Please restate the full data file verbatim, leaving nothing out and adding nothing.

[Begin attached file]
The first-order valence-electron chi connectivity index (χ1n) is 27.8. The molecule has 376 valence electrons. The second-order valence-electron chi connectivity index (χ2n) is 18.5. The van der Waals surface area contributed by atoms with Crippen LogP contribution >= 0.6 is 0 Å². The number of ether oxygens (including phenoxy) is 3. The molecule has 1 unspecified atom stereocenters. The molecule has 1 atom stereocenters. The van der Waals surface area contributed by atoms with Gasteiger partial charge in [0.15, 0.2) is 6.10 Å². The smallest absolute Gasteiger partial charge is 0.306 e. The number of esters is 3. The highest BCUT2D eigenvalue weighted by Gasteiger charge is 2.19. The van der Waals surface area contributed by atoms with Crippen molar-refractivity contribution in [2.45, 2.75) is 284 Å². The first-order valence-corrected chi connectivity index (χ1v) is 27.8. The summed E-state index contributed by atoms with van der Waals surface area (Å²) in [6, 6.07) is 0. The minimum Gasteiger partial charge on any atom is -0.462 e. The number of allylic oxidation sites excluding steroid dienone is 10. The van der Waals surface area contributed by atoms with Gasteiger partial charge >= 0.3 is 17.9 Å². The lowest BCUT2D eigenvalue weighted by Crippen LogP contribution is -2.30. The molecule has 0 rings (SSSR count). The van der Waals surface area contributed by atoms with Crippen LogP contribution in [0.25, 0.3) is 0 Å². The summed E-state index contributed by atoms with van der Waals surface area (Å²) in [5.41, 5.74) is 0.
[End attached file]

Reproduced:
The first-order valence-electron chi connectivity index (χ1n) is 27.8. The molecule has 376 valence electrons. The second-order valence-electron chi connectivity index (χ2n) is 18.5. The van der Waals surface area contributed by atoms with Crippen LogP contribution >= 0.6 is 0 Å². The number of ether oxygens (including phenoxy) is 3. The molecule has 1 unspecified atom stereocenters. The molecule has 1 atom stereocenters. The van der Waals surface area contributed by atoms with Gasteiger partial charge in [0.15, 0.2) is 6.10 Å². The smallest absolute Gasteiger partial charge is 0.306 e. The number of esters is 3. The highest BCUT2D eigenvalue weighted by Gasteiger charge is 2.19. The van der Waals surface area contributed by atoms with Crippen molar-refractivity contribution in [2.45, 2.75) is 284 Å². The first-order valence-corrected chi connectivity index (χ1v) is 27.8. The summed E-state index contributed by atoms with van der Waals surface area (Å²) in [6, 6.07) is 0. The minimum Gasteiger partial charge on any atom is -0.462 e. The number of allylic oxidation sites excluding steroid dienone is 10. The van der Waals surface area contributed by atoms with Gasteiger partial charge >= 0.3 is 17.9 Å². The lowest BCUT2D eigenvalue weighted by Crippen LogP contribution is -2.30. The molecule has 0 rings (SSSR count). The van der Waals surface area contributed by atoms with Crippen LogP contribution in [0.25, 0.3) is 0 Å². The summed E-state index contributed by atoms with van der Waals surface area (Å²) in [5.41, 5.74) is 0.